Does your lifestyle affect your ability to lose weight?
In all my years of working out in different gyms across various cities and states, there was one thing that really stood out to me: people who worked out regularly but didn’t seem to have luck in losing weight.
These people would engage in long stretches of cardio workouts and some of them would even perform tough resistance exercises with dumbbells and weight machines. However, I would often hear them complain that no matter how hard they exercised, they barely lost weight.
Why do some people have a harder time losing weight than others?
Some people have really low metabolisms due to inborn genetic conditions. Others develop hormone-imbalance disorders like hypothyroidism later in life, which can also make losing weight nearly impossible without proper treatment.
However, the most common cause of delay in weight loss is actually bad lifestyle choices.
If you are already dieting and working out and you still aren’t seeing any progress, it’s time to do a lifestyle check to see if you have any “weight loss traps” holding you back.
What are “weight loss traps?”
Weight loss traps are habits, beliefs and general lifestyle factors that can slow down your progress in slimming down. To say that only diet and exercise are needed to slim down is an oversimplification. There are many other factors that affect a person’s weight.
Factor # 1: Daily Routines
How do our daily routines affect weight loss?
Daily routines have a definite impact on the weight loss process. If people evaluated their main routines at home or at work, they would immediately see why the weight isn’t coming off.
If you grab cheeseburgers or tacos for lunch and you skip breakfast on most days, your metabolism is probably very low and your body isn’t burning calories at an optimum level.
Poor eating habits often have precedents. For example, if a person doesn’t have time in the morning to prepare breakfast, it is likely that he often sleeps late and wakes up in the morning with only minutes left to shower and dress for work.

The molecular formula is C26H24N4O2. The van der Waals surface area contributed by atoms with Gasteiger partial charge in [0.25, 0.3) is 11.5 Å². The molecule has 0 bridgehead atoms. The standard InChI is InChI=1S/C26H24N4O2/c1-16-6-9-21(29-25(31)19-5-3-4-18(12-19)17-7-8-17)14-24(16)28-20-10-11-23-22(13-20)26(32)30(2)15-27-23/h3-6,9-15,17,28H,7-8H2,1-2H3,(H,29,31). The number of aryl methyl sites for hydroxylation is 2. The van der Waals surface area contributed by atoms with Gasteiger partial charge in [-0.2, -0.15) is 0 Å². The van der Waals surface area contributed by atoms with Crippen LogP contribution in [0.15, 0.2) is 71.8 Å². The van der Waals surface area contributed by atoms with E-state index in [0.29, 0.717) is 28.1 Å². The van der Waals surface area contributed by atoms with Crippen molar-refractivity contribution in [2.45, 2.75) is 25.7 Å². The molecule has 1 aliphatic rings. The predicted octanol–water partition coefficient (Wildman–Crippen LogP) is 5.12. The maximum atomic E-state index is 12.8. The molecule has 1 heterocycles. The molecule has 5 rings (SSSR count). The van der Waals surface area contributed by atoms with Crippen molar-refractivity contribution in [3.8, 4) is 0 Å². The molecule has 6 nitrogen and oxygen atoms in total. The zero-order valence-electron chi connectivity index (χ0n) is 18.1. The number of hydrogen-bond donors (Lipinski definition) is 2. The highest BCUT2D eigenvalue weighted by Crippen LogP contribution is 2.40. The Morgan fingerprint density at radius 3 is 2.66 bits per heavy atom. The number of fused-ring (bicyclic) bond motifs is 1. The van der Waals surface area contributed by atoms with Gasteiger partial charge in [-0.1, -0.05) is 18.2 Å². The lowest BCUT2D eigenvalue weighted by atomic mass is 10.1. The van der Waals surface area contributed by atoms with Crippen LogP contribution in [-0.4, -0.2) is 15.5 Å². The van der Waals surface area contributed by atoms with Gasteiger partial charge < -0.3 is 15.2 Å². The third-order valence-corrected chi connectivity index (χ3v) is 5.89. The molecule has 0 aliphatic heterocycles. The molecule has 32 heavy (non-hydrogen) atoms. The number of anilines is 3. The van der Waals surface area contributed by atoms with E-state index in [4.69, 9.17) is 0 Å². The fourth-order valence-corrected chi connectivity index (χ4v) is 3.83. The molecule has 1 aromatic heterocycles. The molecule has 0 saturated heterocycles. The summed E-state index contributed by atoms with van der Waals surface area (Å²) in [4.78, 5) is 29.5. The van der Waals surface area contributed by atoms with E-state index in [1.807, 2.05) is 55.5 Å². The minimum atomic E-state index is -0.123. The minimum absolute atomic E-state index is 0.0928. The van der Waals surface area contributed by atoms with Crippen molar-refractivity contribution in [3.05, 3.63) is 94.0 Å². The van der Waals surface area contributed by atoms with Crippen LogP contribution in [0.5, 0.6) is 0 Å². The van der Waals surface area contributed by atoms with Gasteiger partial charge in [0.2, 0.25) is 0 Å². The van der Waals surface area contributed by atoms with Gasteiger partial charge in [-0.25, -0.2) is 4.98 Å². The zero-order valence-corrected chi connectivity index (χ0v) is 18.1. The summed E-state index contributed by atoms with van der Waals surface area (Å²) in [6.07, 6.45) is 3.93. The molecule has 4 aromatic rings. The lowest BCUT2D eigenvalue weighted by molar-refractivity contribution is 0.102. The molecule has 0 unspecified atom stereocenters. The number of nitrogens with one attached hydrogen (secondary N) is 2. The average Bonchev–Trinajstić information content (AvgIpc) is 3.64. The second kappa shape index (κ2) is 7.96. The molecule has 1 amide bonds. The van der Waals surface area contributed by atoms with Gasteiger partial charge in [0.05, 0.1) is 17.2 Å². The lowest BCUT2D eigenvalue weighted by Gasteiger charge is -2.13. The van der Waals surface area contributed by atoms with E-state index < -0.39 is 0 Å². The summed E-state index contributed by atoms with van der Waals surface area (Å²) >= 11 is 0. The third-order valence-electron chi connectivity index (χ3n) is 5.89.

It’s important that you slowly change your daily routines to fit your new lifestyle requirements. Otherwise, your body will not be able to shed fat efficiently.
Factor # 2: Stress Levels
How stressed are you on most days?
If you answered “very stressed” or “extremely stressed”, your level of stress may also be preventing you from losing weight.
In addition to the mental strain that stress creates, physiological stress also affects cardiorespiratory efficiency, nerve health and even your digestive health. In short, when you are mentally stressed, your body (including your vital organs) is stressed too.
In this situation, the only viable option is stress management.
There are many stress management techniques available, from self-hypnosis to massage therapy. Explore your options and see which technique will be the most beneficial for you.
Personally, I prefer weekly deep tissue massages as they calm me down and improve the quality of my sleep at night.
Some individuals like playing hypnosis recordings with ambient sounds to relieve themselves of stress. Hypnosis recordings are relatively inexpensive and can be purchased online from certified hypnotherapists.
Factor # 3: Sleep Quality
Sleep is the only time that the body can start renewing and repairing itself. When you are actively losing extra weight, your body needs even more sleep so that your muscles and organs can repair and reconfigure themselves to function more efficiently.
What happens when you don’t get enough sleep at night?
Lack of sleep or poor sleep quality can affect your ability to exercise. Your metabolism is also slower and the digestion and absorption of nutrients also slow down.
Having less than 6 hours of sleep every night can also cause physical stress which further reduces your metabolic efficiency. In short, if you want to melt away those extra inches, you have to give your “fat burning machine” the rest that it needs.
How can you get better sleep at night?
- No Gadgets – If you are going to sleep, leave your tablet computer and smartphone on the bedside table or even farther away. Watching TV is also a bad idea as it makes your mind more active, making sleep harder to come.
- Milk – Studies show that drinking a glass of milk before bedtime increases sleep quality. This benefit is attributed to the natural components of milk that enhance rest and deep sleep.
- Lights Off – Current research shows that having even a small amount of light present during bedtime can affect sleep quality. It appears that we instinctually associate any form of light with sunlight and therefore, wakefulness.